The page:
You also falsely accused Ethiopia of commencing “construction without conducting any studies on environmental impact and socioeconomic effects on downstream countries.” We know environmental and social impact studies are absolute requirements these days. Indeed, extensive environmental and social impact assessment studies of the GERD have been conducted and were subject of reviews by Egyptian experts. 

  1. Undermining the spirit and substance of Pan-African institutions and solidarity. You wrote a wrong and misleading statement that “Ethiopia’s conduct inconsistent with the spirit of Pan African solidarity and riparian neighborliness.” Throughout its history, Ethiopia has stood big and generous in its support of African liberation struggles. As a founder and host of the Organization of African Unity (OAU) now the African Union, has promoted Pan-African values and solidarity. 

It is Egypt that brought the GERD issue to Washington, DC and UN Security Council disrespectful of Pan African (African Union) and regional institutions (NBI) created to resolve any misunderstandings and conflicts arising in the continent. Afterall, GERD is not only an Ethiopian resource but also that of Africa, including Egypt and Sudan, as it is a critical component of the African Power Pool, without which Africa will fail to realize its cherished goal of 100 percent African electrification set by Agenda 2063. GERD is an African project and should be arbitered by African institutions. 

  1. Incomplete information: You wrote “Ethiopia is endowed with abundant water resources in and outside the Nile.” On the contrary, more than 62 million Ethiopians live under water crisis…. 7.5 percent of the global water crisis is in Ethiopia ( despite its huge potential. 83.5 percent of the Ethiopian population endures multidimensional poverty compared to Egypt’s 5.2 percent (UNDP HDR 2019); yearly water consumption of Egypt is more than seven times that of Ethiopia (FAO); and only 44.3 percent of Ethiopians have access to electricity compared to Egypt’s 100 percent (World Bank). Most Ethiopians, including those in upper Blue Nile Basin rely on traditional biomass, inhale indoor smoke and suffer from respiratory diseases (see photo, Kimir Dengay, Guna Mountains, a Blue Nile water tower). Further, Ethiopia is highly vulnerable to recurrent drought with the 1973/74 and 1984/85 droughts with impacts of apocalyptic proportions while the 2003 severe drought left Lake Tana water dropping to a level that curtailed any kind of navigation. On the other hand, 

Egypt’s aquifers hold enough fresh water to last it 300-400 years at the rate of its current water consumption. While Ethiopia languishes in land-lockedness, Egypt has access to technologies that would help her harness its marine water to the benefit of her people. 

  1. Forgetting the unforgettable – climate change. You wrote about Egypt’s vulnerability to water shortages but failed to mention the adverse impacts of climate change and the highly vulnerability of the Nile Basin to climate variability and change. The year to year reduction in both the volume and quality of water flows from feeder rivers, Lake Tana (the reservoir) and the Blue Nile itself is visible to the naked eye. Temperature rises, recurrent drought, shifts in human settlements as people search for fertile land, limited access to modern farm technologies and heavy reliance on biomass energy – which mean that water-saving trees are cut – have compounded the problem. The Blue Nile is drying up and may not exist by 2080 (see reporting by Schlanger, referring to work done by Dartmouth University researchers. Climate change is the biggest challenge Egypt, Sudan and Ethiopia face, not GERD as you put it.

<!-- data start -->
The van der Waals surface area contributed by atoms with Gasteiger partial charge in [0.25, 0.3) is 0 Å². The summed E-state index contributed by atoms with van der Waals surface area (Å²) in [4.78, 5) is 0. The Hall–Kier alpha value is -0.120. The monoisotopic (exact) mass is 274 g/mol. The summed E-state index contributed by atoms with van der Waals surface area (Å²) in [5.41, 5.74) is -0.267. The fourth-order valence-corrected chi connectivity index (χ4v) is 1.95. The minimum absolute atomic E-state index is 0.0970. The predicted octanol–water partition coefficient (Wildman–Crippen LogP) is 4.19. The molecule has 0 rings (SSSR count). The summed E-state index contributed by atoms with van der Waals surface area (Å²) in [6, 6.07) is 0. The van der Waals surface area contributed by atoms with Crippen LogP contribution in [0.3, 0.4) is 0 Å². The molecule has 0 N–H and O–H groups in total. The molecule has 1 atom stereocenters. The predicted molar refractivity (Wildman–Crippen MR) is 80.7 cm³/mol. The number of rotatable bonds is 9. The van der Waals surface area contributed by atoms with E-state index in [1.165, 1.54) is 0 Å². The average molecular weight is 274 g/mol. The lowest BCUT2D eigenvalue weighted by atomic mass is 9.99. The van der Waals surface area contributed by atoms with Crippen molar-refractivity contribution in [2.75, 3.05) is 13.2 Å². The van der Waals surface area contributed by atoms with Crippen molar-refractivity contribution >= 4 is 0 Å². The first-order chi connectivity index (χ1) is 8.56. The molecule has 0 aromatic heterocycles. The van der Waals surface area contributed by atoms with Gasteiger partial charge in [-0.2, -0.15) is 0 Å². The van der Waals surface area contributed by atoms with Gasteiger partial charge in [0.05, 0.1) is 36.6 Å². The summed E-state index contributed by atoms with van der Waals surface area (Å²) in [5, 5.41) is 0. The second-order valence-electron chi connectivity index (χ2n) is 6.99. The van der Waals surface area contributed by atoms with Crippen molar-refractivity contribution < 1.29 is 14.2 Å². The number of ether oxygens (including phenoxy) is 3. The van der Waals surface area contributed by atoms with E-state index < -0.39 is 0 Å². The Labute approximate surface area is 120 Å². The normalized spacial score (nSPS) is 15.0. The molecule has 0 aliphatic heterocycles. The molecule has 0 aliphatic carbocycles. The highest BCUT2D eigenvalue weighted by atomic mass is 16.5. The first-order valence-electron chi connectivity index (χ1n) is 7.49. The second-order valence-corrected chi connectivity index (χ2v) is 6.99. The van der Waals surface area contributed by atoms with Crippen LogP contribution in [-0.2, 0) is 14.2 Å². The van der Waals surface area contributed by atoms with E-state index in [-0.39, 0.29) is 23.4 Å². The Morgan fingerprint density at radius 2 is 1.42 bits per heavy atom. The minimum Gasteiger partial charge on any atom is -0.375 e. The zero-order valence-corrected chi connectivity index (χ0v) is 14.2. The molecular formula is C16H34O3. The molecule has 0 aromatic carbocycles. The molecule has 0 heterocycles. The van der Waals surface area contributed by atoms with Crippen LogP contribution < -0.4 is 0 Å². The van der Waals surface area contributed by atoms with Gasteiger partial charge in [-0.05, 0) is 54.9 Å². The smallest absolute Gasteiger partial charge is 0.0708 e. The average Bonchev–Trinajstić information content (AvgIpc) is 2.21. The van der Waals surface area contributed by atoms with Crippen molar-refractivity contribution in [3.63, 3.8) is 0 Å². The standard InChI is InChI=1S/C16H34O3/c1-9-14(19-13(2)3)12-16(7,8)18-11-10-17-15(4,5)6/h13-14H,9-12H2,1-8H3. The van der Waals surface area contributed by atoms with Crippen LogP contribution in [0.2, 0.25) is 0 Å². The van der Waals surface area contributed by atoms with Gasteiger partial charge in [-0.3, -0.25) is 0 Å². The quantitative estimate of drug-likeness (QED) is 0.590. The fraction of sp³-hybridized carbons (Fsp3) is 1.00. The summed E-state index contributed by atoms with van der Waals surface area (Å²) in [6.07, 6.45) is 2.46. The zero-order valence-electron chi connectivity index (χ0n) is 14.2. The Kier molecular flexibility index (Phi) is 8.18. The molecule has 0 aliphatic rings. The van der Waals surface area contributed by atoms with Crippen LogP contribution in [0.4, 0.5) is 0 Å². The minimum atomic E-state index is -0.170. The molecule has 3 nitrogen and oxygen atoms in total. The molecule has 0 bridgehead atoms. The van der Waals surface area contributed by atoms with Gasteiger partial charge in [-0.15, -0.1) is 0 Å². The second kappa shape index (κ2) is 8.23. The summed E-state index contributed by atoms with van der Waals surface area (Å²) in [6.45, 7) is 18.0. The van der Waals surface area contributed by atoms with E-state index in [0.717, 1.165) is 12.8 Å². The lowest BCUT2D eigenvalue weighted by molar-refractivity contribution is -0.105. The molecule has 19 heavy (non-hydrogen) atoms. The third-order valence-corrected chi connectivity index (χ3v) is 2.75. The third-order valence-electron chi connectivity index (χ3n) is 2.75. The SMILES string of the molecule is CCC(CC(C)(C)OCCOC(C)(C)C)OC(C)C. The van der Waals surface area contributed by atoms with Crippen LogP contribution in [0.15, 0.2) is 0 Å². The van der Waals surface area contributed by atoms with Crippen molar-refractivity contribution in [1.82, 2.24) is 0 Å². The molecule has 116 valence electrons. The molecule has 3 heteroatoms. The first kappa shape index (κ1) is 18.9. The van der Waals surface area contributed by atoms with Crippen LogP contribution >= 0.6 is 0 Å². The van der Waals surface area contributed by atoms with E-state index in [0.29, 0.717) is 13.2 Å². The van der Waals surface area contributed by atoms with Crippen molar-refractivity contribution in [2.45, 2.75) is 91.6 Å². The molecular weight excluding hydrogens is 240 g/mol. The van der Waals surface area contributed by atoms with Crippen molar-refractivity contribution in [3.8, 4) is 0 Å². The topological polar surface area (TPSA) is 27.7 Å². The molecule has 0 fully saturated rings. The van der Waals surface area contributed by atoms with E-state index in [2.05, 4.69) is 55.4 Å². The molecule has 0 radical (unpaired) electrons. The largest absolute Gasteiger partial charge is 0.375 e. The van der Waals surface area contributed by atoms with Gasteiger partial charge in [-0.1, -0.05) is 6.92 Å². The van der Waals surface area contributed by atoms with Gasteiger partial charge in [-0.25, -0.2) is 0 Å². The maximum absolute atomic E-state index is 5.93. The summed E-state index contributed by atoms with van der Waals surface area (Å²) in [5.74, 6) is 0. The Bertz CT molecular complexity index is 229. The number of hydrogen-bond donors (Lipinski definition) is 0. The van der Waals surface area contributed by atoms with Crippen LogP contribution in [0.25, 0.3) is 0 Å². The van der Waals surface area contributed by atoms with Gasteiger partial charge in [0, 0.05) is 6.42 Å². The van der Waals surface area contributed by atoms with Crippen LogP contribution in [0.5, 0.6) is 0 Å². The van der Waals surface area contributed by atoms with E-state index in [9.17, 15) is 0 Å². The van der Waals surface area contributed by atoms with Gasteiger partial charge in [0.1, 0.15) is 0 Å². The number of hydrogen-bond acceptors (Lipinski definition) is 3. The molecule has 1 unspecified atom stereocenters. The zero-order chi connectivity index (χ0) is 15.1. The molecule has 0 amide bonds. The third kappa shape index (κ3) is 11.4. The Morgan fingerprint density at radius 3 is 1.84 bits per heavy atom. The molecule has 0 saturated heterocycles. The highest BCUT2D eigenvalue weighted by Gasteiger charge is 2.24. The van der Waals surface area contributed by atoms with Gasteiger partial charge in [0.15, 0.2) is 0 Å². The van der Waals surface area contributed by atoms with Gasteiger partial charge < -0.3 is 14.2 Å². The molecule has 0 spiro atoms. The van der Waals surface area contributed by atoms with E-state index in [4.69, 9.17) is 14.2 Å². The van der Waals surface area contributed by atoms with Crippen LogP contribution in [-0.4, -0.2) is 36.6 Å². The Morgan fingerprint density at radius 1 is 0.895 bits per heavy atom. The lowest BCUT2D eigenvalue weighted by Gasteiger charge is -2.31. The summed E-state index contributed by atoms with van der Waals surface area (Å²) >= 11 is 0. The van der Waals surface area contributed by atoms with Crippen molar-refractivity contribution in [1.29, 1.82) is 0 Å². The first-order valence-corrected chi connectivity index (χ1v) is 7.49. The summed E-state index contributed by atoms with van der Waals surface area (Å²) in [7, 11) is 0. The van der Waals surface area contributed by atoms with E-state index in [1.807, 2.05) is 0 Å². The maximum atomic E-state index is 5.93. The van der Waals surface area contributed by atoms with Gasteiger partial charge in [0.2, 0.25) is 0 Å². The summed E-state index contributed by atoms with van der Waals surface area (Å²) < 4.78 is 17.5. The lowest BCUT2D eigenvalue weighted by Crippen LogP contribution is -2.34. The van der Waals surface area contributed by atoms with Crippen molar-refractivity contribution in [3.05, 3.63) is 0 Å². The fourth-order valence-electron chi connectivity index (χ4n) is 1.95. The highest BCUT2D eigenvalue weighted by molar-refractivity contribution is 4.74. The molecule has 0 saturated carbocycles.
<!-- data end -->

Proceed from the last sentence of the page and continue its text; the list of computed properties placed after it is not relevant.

The Way Forward Let us give science, reason, peace, and cooperation a chance. What Ethiopia demands is the efficient, equitable, sustainable use and management of the Nile waters for mutual benefit and the well-being of all people dependent on it- in line with what has been advocated by the WWC, United Nations, African Agenda 2063 and Nile Basin Initiative. Let us silence the drums of war, halt the spread of false information and move towards win-win solutions. 

Ethiopia should proceed with the filling of GERD as per schedule and indeed, the best time is now. Let us also make every effort to ensure optimal power generation capacity to enable recoup, in a reasonable period, the investment in GERD mobilized from all Ethiopians (most of them living under conditions of abject poverty). At the same time, let us make every effort to fight the biggest enemy-climate change- and significantly improve the volume and quality of the Nile waters, which is doable, through upstream water ecosystem restoration and lift the people from abject poverty, darkness, respiratory diseases and offer them with alternative livelihood sources. This is a task that needs to start today side by side with the filling of GERD. 

1 I was Assistant Director General for Programmes and Policy at the time and left the organization over two decades ago. Opinions in this letter, thus, have nothing to do with IUCN or CEESP. Nor do they have anything to do with the Ethiopian Government, which I left almost thirty years ago. 


Mersie Ejigu Founding Member Former Representative, World Water Council Former Assistant Director General for Programmes and Policy, IUCN-The World Conservation Union Former Minister of Planning and Development of Ethiopia Former Senior Fellow, Foundation for Environmental Security and Sustainability (FESS)